After a eight-year legal battle, the mastermind behind the Please Call Me case may be entitled to a settlement of as much as R10.5-billion — but first up to half of it is owed to his financial backers.
Last week, the Constitutional Court found that former Vodacom employee Nkosana Makate was entitled to compensation for his role in inventing the network operator’s Please Call Me offering, which allows a cellphone user with no airtime to send a message to others requesting a call.
The court ordered Vodacom to commence negotiations in good faith with Makate for determining a reasonable compensation payable to him in terms of the agreement.
Based on a verbal agreement with Vodacom, Makate expected 15% of revenues generated by the product. To date that would be R10.5-billion his legal counsel has argued. But it’s not clear that Vodacom would be able to find this kind of money. As at September 30 last year, the company had R6.95-billion in cash on its books.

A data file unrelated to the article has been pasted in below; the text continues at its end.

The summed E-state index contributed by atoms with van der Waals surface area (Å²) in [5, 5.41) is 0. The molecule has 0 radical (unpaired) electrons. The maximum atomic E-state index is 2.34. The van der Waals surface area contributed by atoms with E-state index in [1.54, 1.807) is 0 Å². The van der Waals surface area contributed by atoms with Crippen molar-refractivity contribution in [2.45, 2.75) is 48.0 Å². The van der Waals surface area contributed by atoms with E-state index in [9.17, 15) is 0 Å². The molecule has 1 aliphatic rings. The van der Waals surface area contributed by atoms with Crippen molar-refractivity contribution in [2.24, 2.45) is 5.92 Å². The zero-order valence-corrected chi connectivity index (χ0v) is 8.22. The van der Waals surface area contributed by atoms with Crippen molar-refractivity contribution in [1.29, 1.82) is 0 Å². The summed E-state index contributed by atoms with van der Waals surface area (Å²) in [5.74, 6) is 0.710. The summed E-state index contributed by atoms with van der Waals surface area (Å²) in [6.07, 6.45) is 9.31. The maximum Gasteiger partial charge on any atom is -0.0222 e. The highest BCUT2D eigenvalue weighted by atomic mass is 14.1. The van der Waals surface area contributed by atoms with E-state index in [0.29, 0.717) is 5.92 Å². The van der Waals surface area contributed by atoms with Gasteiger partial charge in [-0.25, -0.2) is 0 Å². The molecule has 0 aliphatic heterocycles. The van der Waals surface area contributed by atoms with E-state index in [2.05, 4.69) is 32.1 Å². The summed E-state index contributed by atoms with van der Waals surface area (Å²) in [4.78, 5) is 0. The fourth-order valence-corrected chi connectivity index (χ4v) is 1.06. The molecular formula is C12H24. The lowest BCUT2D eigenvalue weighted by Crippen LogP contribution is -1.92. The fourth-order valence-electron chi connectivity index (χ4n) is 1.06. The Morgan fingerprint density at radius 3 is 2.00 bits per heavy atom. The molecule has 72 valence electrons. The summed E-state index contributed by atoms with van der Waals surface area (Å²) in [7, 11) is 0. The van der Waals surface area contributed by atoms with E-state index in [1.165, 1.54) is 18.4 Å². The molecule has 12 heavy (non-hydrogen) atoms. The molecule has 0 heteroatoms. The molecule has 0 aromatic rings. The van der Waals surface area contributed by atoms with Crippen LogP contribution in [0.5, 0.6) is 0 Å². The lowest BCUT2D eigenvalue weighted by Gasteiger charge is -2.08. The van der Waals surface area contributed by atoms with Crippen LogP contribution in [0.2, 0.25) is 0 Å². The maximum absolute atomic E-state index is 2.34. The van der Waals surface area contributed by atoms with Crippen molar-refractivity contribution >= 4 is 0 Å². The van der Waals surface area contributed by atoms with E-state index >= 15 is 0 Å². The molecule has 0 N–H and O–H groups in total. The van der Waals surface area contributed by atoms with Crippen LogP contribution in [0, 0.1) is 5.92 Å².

Whatever size settlement is reached, Makate’s litigation financiers, Sterling Rand, will walk away with as much as half of it.
Sterling Rand is a leading company in a relatively new industry to South Africa — litigation financing. It finds investors to back what they believe are winnable cases and then foots the legal bill.
Sterling Rand founder Errol Elsdon said that the stake it would take in Makate’s winnings was confidential for now. He said, however, that on average the firm takes between 40% and 50% of the winning in the cases it backs. But the funders take on all the risk, and had the matter been lost, Sterling Rand would have received no return whatsoever. “We would have lost the entire investment,” Elsdon said.
He said the cost of Makate’s case to Sterling Rand was still being calculated. In 2013, Business Day reported the legal costs as R5-million. But in 2014, when the matter was dismissed by the South Gauteng High Court, Independent Newspapers reported that Sterling Rand had sunk R2.5-million into the case. More recently, Sibonelo Radebe, the founder of ProbonoMatters, a website offering free legal counsel, estimated the costs would have been R30-million, “if not more”.